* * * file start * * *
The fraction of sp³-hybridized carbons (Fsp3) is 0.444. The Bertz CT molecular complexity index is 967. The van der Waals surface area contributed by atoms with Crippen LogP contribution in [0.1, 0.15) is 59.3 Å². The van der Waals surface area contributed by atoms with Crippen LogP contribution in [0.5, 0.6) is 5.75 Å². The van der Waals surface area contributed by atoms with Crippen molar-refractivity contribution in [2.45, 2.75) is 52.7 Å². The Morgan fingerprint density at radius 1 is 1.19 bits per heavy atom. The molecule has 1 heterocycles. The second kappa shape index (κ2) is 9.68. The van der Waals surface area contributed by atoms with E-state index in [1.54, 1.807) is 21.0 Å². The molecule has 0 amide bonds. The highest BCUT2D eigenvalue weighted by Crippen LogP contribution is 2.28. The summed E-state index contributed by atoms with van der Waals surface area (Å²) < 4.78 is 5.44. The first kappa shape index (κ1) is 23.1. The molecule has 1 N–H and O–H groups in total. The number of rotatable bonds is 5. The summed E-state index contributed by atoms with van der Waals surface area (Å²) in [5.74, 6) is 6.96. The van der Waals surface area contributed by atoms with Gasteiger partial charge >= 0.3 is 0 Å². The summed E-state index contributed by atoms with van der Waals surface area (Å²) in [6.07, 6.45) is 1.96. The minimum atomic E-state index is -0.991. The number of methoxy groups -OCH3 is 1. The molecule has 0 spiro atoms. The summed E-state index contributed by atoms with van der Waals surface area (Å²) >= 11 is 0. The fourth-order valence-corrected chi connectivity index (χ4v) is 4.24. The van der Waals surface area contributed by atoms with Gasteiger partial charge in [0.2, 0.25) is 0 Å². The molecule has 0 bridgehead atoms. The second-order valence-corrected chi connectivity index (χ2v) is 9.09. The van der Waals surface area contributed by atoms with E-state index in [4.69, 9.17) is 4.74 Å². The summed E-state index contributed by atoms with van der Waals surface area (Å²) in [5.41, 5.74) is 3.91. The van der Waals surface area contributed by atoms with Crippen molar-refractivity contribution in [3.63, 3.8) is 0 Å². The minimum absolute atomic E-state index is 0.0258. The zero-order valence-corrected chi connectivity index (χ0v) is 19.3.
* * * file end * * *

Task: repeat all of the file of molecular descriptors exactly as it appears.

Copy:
The fraction of sp³-hybridized carbons (Fsp3) is 0.444. The Bertz CT molecular complexity index is 967. The van der Waals surface area contributed by atoms with Crippen LogP contribution in [0.1, 0.15) is 59.3 Å². The van der Waals surface area contributed by atoms with Crippen LogP contribution in [0.5, 0.6) is 5.75 Å². The van der Waals surface area contributed by atoms with Crippen molar-refractivity contribution in [2.45, 2.75) is 52.7 Å². The Morgan fingerprint density at radius 1 is 1.19 bits per heavy atom. The molecule has 1 heterocycles. The second kappa shape index (κ2) is 9.68. The van der Waals surface area contributed by atoms with E-state index in [1.54, 1.807) is 21.0 Å². The molecule has 0 amide bonds. The highest BCUT2D eigenvalue weighted by Crippen LogP contribution is 2.28. The summed E-state index contributed by atoms with van der Waals surface area (Å²) < 4.78 is 5.44. The first kappa shape index (κ1) is 23.1. The molecule has 1 N–H and O–H groups in total. The number of rotatable bonds is 5. The summed E-state index contributed by atoms with van der Waals surface area (Å²) in [5.74, 6) is 6.96. The van der Waals surface area contributed by atoms with Gasteiger partial charge >= 0.3 is 0 Å². The summed E-state index contributed by atoms with van der Waals surface area (Å²) in [6.07, 6.45) is 1.96. The minimum atomic E-state index is -0.991. The number of methoxy groups -OCH3 is 1. The molecule has 0 spiro atoms. The summed E-state index contributed by atoms with van der Waals surface area (Å²) >= 11 is 0. The fourth-order valence-corrected chi connectivity index (χ4v) is 4.24. The van der Waals surface area contributed by atoms with Gasteiger partial charge in [0.2, 0.25) is 0 Å². The molecule has 0 bridgehead atoms. The second-order valence-corrected chi connectivity index (χ2v) is 9.09. The van der Waals surface area contributed by atoms with E-state index in [4.69, 9.17) is 4.74 Å². The summed E-state index contributed by atoms with van der Waals surface area (Å²) in [5.41, 5.74) is 3.91. The van der Waals surface area contributed by atoms with Crippen molar-refractivity contribution in [3.63, 3.8) is 0 Å². The minimum absolute atomic E-state index is 0.0258. The zero-order valence-corrected chi connectivity index (χ0v) is 19.3.